PETALING JAYA: Customers beware! Manufacturers of illegal alcohol are using every trick in the book to peddle counterfeit booze, say traders.
A manager at a wine and liquor distributor company said illegal alcohol manufacturers would gather bottles of original alcoholic beverages to fill with the counterfeit alcohol.
“They use the original bottles that they buy from nightclubs, restaurants or pubs and refill them with their own blend of liquor or spirits.
“They even mix them with perfume so that the aromas smell like the original,” he said.
He said consumers need to be savvy about the alcohol they buy, adding that they should always buy goods directly from supermarkets or established wine shops.
“The fake ones are usually very pungent and the aroma smells more chemical-like than fruity.
“Price is the best indicator. If it is too cheap, it is often too good to be true,” he added.
A manager of a liquor store, who wanted to be known only as Bobby, said most illicit alcohol manufacturers typically target small traders and retailers to sell their contraband items.
“They know that such businesses may not enquire much about their background information, so they will approach them,” he said.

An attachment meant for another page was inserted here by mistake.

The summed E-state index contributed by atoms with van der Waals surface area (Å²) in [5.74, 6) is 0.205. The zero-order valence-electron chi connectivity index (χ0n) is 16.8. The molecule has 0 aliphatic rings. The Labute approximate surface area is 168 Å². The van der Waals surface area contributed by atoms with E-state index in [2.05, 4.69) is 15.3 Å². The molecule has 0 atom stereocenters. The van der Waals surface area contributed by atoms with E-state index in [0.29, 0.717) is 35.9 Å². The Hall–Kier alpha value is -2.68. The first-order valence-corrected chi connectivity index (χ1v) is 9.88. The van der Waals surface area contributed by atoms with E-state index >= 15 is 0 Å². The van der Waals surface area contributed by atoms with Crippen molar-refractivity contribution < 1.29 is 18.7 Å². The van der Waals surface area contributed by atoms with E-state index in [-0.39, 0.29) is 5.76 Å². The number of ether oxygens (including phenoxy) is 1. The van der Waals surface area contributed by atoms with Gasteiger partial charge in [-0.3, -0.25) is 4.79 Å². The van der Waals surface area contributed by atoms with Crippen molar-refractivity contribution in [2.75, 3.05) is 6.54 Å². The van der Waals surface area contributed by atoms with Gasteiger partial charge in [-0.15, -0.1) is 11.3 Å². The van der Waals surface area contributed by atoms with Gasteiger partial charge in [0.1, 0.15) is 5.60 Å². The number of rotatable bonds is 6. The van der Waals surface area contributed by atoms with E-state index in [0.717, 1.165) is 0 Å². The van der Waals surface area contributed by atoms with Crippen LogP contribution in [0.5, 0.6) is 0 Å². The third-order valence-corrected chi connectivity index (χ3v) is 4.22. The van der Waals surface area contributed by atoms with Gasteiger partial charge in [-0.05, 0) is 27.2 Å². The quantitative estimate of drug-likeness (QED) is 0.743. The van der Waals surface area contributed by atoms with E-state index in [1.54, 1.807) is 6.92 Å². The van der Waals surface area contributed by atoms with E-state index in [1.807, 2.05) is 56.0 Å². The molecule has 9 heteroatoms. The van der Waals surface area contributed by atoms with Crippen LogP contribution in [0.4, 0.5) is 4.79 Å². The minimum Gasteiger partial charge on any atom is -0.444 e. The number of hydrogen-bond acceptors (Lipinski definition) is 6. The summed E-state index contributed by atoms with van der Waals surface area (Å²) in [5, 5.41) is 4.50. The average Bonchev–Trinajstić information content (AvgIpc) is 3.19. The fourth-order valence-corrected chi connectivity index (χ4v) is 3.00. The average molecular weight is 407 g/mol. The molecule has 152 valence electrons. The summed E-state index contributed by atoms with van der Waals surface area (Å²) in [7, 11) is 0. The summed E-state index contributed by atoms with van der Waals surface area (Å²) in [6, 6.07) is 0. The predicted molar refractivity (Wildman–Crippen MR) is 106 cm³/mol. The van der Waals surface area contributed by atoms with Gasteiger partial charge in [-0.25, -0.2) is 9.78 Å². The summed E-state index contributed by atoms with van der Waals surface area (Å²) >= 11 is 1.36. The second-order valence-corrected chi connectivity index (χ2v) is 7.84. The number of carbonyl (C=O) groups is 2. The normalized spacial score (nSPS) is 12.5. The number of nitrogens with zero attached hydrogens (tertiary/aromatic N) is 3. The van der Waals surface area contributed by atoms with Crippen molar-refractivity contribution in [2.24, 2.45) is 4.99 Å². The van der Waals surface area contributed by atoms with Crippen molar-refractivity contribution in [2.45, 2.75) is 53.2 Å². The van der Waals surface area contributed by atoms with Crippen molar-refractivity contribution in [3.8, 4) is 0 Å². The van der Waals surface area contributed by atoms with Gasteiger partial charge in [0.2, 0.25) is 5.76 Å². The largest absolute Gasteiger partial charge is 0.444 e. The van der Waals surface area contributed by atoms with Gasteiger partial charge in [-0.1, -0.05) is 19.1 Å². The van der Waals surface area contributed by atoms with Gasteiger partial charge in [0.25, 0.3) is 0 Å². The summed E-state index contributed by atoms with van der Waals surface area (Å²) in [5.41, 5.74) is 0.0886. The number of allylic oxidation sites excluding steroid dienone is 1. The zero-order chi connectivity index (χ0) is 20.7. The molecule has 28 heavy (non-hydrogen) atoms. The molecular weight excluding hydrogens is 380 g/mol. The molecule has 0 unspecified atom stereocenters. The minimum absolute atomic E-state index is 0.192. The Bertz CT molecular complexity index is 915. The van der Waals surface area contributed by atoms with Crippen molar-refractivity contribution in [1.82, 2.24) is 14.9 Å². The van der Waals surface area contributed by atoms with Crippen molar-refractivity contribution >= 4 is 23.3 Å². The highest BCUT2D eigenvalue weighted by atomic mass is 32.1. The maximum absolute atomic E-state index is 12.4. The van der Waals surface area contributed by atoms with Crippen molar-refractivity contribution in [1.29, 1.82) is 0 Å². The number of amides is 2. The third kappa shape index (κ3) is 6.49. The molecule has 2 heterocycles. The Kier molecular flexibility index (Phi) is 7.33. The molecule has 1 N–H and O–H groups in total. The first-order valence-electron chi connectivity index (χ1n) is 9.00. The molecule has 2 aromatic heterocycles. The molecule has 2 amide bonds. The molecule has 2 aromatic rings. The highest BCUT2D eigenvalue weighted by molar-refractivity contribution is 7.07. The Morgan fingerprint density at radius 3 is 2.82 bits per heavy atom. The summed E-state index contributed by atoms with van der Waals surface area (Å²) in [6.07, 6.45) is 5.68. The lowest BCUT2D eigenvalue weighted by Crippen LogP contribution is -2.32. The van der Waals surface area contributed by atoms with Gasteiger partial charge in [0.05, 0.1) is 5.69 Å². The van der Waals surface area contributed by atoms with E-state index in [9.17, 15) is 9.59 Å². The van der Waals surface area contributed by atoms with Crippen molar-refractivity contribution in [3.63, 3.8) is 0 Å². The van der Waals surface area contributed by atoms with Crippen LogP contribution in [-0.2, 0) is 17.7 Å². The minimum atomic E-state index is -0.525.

He said legitimate businesses would ask traders for supporting documents from government agencies and check the products for the name and address of the manufacturers.
However, retailers can tell from the price if the alcohol is contraband, he added, and some illicit alcohol manufacturers do not even disguise the fact that their products are illegally made.
“Some of them can be very open. I have had a few who approached me saying that their goods are ‘second-grade’,” he said.
Retailers selling illicit alcohol are looking to increase their profit margins, he said, and illegal alcohol sales could be curbed if the alcohol tax rate is lowered.
“The excise duty for alcohol is too heavy and it discourages people from buying the original,” he said, adding that this is compounded by the imposition of import tax and sales tax.
Excise duty for locally produced hard liquor increased from RM24 to RM60 per litre in December 2016.
Excise duty for beers had been changed to RM175 per 100% volume per litre, from the previous RM7.40 per litre and 15% ad valorem tax, effective since March 1, 2016.
Concerns over the sale of illicit alcohol has arisen amid a spate of methanol poisoning cases, which claimed 33 lives from Sept 15 to 23.
Out of that number, nine were Malaysians, 11 Myanmarese, six Nepali, two Bangladeshi, one Indian and four of unknown nationality.
The three brands of alcoholic beverages suspected to contain methanol are Grand Royal Whisky, Mandalay Whisky and Kingfisher beer.
Customs Department deputy director-general (Enforcement and Compliance) Datuk Seri Zulkifli Yahya said his men had inspected 149 premises in Kuala Lumpur, Selangor and the Kuala Lumpur International Airport following the poisoning cases.
A total of 20 bottles of Volcano brand liquor was seized from the premises inspected, he said after launching Ops Pacak here yesterday.